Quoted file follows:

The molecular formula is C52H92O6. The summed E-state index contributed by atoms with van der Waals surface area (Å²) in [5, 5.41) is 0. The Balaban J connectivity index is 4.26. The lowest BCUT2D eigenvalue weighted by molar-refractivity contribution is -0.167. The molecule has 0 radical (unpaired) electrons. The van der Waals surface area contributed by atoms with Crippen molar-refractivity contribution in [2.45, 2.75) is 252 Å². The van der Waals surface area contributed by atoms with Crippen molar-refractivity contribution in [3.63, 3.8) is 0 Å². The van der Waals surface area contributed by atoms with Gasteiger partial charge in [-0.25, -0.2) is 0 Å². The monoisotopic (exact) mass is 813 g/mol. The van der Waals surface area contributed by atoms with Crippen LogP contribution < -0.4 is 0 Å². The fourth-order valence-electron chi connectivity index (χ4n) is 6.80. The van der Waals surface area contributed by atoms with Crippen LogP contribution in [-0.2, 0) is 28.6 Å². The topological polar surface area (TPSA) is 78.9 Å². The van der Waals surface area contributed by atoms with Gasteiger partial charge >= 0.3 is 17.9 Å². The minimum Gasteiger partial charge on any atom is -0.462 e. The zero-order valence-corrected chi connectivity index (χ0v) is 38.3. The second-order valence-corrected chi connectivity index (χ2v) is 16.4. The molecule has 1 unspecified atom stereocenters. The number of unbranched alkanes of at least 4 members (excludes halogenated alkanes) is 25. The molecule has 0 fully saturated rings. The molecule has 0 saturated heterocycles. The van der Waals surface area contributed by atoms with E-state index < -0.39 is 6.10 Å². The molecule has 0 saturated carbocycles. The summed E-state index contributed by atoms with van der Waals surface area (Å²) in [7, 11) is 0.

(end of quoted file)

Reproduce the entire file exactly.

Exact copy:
The molecular formula is C52H92O6. The summed E-state index contributed by atoms with van der Waals surface area (Å²) in [5, 5.41) is 0. The Balaban J connectivity index is 4.26. The lowest BCUT2D eigenvalue weighted by molar-refractivity contribution is -0.167. The molecule has 0 radical (unpaired) electrons. The van der Waals surface area contributed by atoms with Crippen molar-refractivity contribution in [2.45, 2.75) is 252 Å². The van der Waals surface area contributed by atoms with Crippen molar-refractivity contribution in [3.63, 3.8) is 0 Å². The van der Waals surface area contributed by atoms with Gasteiger partial charge in [-0.25, -0.2) is 0 Å². The monoisotopic (exact) mass is 813 g/mol. The van der Waals surface area contributed by atoms with Crippen LogP contribution < -0.4 is 0 Å². The fourth-order valence-electron chi connectivity index (χ4n) is 6.80. The van der Waals surface area contributed by atoms with Crippen LogP contribution in [-0.2, 0) is 28.6 Å². The topological polar surface area (TPSA) is 78.9 Å². The van der Waals surface area contributed by atoms with Gasteiger partial charge >= 0.3 is 17.9 Å². The minimum Gasteiger partial charge on any atom is -0.462 e. The zero-order valence-corrected chi connectivity index (χ0v) is 38.3. The second-order valence-corrected chi connectivity index (χ2v) is 16.4. The molecule has 1 unspecified atom stereocenters. The number of unbranched alkanes of at least 4 members (excludes halogenated alkanes) is 25. The molecule has 0 fully saturated rings. The molecule has 0 saturated heterocycles. The van der Waals surface area contributed by atoms with E-state index < -0.39 is 6.10 Å². The molecule has 0 saturated carbocycles. The summed E-state index contributed by atoms with van der Waals surface area (Å²) in [7, 11) is 0.